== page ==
Medicare is broad in scale and complex in nature. It comprises an alphabet soup of parts and plans.
Then there are the many policy combinations, eligibility guidelines, and enrollment periods.
We understand Medicare.
Here, we take on common questions and answer them in detail. Our goal is to remove any confusion or doubts you have about Medicare, so you can move forward with making your decision.
Medicare In-Depth FAQ’s
Medicare generally does not cover medical care that you receive while travelling outside the U.S. and its territories. However, Original Medicare and Medicare Advantage Plans must cover care you receive outside the U.S. in certain circumstances:Medicare...read more
Medicare Advantage and Part D plans must work to maintain access to health care services and prescription drugs during emergencies for plan members living in affected areas. Plans must meet certain requirements following the declaration of a disaster,...read more
If I Delayed Enrollment in Part B Because I Had Insurance Through Current Employment, When Can I Enroll in Part B?
If you declined Medicare Part B or delayed enrolling in it because you were covered by insurance through the current employment of yourself or your spouse (or, in some cases, certain family members if you are eligible for Medicare due to disability), you...read more
If you missed enrollment in Medicare during your IEP and you cannot use the Part B SEP to email, you likely need to enroll using the General Enrollment Period (GEP). The GEP takes place January 1 through March 31 of each year. During this period, you can...read more
Open Enrollment is a period when you can change your Medicare coverage, It occurs each year from October 15 to December 7.During this time, you can:Join a new Medicare Advantage Plan or a stand-alone Prescription Drug Plan (Part D).Switch between Original...read more
There are times when you may be able to change your Medicare health or drug coverage. The length of the Special Enrollment Period (SEP) and the effective date of the new SEP vary depending on the circumstances that trigger your SEP. The plan and, in some...read more
Hospice is a program of end-of-life pain management and comfort care for those with a terminal illness. Medicare’s hospice benefit offers end-of-life palliative treatment, including support for your physical, emotional, and other needs. It is important to...read more
If you qualify for the hospice benefit, Medicare covers the following: Skilled nursing services, which are services performed by or under the supervision of a licensed or certified nurse to treat your injury or illness. Services you may receive include...read more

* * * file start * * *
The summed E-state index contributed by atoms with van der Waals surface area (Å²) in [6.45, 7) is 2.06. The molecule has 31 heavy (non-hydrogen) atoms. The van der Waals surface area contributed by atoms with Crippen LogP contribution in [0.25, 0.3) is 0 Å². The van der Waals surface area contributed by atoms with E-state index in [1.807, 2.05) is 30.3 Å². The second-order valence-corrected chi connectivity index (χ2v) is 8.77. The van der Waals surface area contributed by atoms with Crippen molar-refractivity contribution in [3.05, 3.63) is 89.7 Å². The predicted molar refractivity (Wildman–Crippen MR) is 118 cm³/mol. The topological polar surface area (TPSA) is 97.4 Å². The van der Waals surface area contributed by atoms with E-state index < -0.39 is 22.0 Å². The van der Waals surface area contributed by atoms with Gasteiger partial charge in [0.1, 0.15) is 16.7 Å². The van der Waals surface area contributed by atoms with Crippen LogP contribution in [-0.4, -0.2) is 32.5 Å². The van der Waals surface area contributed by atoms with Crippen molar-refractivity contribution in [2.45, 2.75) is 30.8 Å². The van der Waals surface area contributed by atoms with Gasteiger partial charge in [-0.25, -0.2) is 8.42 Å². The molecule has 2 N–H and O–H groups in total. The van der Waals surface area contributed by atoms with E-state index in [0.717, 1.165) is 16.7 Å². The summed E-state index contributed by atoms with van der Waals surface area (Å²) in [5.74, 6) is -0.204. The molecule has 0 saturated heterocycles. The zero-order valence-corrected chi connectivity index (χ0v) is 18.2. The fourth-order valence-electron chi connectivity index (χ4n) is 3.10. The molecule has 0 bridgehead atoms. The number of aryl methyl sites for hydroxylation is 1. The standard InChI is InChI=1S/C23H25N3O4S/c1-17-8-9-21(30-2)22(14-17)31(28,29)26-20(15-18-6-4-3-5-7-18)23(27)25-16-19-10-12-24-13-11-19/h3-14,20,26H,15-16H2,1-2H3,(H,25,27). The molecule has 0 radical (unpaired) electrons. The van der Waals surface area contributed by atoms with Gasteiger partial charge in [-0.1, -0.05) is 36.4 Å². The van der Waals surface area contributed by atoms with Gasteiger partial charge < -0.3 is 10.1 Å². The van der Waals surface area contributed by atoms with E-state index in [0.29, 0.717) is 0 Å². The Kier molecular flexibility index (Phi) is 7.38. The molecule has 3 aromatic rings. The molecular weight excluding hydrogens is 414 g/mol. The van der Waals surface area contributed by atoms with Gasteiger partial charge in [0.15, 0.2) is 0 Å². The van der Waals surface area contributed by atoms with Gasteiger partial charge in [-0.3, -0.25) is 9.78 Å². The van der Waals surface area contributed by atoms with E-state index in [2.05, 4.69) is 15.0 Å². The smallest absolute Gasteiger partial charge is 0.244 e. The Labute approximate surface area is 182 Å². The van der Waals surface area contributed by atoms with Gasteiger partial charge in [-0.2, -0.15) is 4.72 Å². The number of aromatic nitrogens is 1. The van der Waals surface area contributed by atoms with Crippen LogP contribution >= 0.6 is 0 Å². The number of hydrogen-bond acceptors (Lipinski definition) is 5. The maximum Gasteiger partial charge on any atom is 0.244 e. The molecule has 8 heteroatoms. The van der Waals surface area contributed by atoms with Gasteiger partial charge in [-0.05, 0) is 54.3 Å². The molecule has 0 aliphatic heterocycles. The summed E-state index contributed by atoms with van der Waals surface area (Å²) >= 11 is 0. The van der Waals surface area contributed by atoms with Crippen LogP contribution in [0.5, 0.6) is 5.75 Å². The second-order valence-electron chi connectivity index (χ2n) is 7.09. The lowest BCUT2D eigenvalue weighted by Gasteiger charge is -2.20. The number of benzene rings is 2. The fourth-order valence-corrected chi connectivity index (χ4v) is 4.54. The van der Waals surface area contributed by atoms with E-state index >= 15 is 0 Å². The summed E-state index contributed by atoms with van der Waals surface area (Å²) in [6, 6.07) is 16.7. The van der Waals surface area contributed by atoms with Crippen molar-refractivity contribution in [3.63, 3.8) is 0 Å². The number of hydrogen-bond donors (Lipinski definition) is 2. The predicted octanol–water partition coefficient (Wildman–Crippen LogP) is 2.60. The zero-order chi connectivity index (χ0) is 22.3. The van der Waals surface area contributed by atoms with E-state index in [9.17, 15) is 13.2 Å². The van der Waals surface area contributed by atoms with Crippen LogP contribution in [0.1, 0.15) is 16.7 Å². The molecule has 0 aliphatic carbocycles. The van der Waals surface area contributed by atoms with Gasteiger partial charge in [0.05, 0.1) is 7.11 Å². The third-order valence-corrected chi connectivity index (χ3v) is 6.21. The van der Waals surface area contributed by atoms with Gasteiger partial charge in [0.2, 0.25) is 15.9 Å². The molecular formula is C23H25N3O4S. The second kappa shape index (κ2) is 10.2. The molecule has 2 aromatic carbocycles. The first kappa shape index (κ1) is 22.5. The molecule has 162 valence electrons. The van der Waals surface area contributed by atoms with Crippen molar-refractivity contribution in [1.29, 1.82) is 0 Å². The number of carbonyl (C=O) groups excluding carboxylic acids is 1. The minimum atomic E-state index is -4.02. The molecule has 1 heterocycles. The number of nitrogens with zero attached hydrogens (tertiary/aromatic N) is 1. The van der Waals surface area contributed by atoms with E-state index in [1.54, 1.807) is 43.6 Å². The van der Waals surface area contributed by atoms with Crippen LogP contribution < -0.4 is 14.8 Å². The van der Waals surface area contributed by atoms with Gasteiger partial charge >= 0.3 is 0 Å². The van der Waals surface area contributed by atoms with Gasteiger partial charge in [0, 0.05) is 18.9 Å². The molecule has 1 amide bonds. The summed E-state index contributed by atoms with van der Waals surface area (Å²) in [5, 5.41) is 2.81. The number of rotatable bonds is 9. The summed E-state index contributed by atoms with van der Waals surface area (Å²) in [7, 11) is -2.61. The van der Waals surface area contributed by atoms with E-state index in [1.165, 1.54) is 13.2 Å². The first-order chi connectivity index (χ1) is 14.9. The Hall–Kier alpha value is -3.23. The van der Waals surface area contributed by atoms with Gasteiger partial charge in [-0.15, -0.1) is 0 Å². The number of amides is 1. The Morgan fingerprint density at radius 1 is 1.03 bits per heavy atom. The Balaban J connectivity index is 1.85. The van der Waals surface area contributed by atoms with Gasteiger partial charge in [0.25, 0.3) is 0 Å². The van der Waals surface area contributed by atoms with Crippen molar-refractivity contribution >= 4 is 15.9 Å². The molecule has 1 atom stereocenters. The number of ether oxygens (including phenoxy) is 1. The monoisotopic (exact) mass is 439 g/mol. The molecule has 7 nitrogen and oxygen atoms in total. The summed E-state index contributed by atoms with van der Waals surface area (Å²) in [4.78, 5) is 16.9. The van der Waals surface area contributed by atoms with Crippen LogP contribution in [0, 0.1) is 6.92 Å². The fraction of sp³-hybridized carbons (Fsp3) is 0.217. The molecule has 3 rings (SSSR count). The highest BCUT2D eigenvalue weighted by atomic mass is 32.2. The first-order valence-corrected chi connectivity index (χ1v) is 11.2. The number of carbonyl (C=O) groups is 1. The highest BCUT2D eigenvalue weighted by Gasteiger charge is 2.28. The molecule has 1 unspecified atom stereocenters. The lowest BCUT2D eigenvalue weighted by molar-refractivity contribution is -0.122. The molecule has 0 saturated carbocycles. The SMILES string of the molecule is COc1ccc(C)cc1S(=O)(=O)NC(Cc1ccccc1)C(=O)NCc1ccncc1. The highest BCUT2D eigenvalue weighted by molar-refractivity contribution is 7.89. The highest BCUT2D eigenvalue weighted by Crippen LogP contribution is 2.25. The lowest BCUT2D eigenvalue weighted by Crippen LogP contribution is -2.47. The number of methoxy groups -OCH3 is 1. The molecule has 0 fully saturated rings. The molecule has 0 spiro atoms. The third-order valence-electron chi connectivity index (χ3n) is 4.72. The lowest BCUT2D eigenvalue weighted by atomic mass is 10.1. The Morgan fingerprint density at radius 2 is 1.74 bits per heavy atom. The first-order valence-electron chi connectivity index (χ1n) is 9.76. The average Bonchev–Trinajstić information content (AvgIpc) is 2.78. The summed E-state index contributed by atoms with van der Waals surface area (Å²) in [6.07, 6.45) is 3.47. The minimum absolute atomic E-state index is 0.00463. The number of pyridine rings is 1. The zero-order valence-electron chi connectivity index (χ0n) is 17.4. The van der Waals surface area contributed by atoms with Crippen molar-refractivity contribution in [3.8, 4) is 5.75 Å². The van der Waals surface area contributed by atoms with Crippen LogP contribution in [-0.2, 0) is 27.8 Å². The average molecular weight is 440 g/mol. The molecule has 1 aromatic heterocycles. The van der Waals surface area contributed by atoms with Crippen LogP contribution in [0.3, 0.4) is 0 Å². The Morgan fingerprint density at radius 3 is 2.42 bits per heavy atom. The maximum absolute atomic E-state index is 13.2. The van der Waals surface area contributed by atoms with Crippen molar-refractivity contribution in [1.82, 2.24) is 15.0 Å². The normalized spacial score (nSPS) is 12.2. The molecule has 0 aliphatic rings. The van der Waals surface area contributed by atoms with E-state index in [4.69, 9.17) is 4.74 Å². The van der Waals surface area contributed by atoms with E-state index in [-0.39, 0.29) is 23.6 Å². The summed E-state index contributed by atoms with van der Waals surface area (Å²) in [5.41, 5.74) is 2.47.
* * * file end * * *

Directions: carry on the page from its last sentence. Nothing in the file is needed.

Hospice care is always covered under Original Medicare, even if you have a Medicare Advantage Plan. After electing hospice, care related to your terminal illness will follow Original Medicare’s cost and coverage rules. While you cannot receive curative...read more
Medicare’s hospice benefit should cover any prescription drugs you need for pain and symptom management related to your terminal condition. You pay a $5 copayment for outpatient pain and symptom management drugs. You pay nothing for drugs you receive as an...read more
Medicare covers hospice at a skilled nursing facility (SNF) only if the SNF has a contract with a Medicare-certified hospice that can provide your care. The hospice benefit will not pay for room and board at the SNF, so you will be responsible for that...read more
Medicare covers hospice care for two initial 90-day benefit periods, or a total of six months. After this, it will cover an unlimited amount of 60-day (two-month) benefit periods. At the start of each benefit period, your hospice doctor or a related...read more
If you decide you want curative treatment (instead of just palliative treatment), you have the right to stop hospice at any time. Speak with your hospice doctor if you are interested in stopping. If you end your hospice care, you will be asked to sign a...read more
As a Medicare beneficiary, you should look out for suspicious behavior from health care providers that might indicate Medicare fraud or abuse. For example, providers should not be providing or billing for hospice services for patients who are not...read more
An appeal is a formal request for review of a decision made by your Original Medicare, Medicare Advantage, or Part D plan. If you were denied coverage for a health service or item, you may appeal the decision. Before you start any appeal, make sure you...read more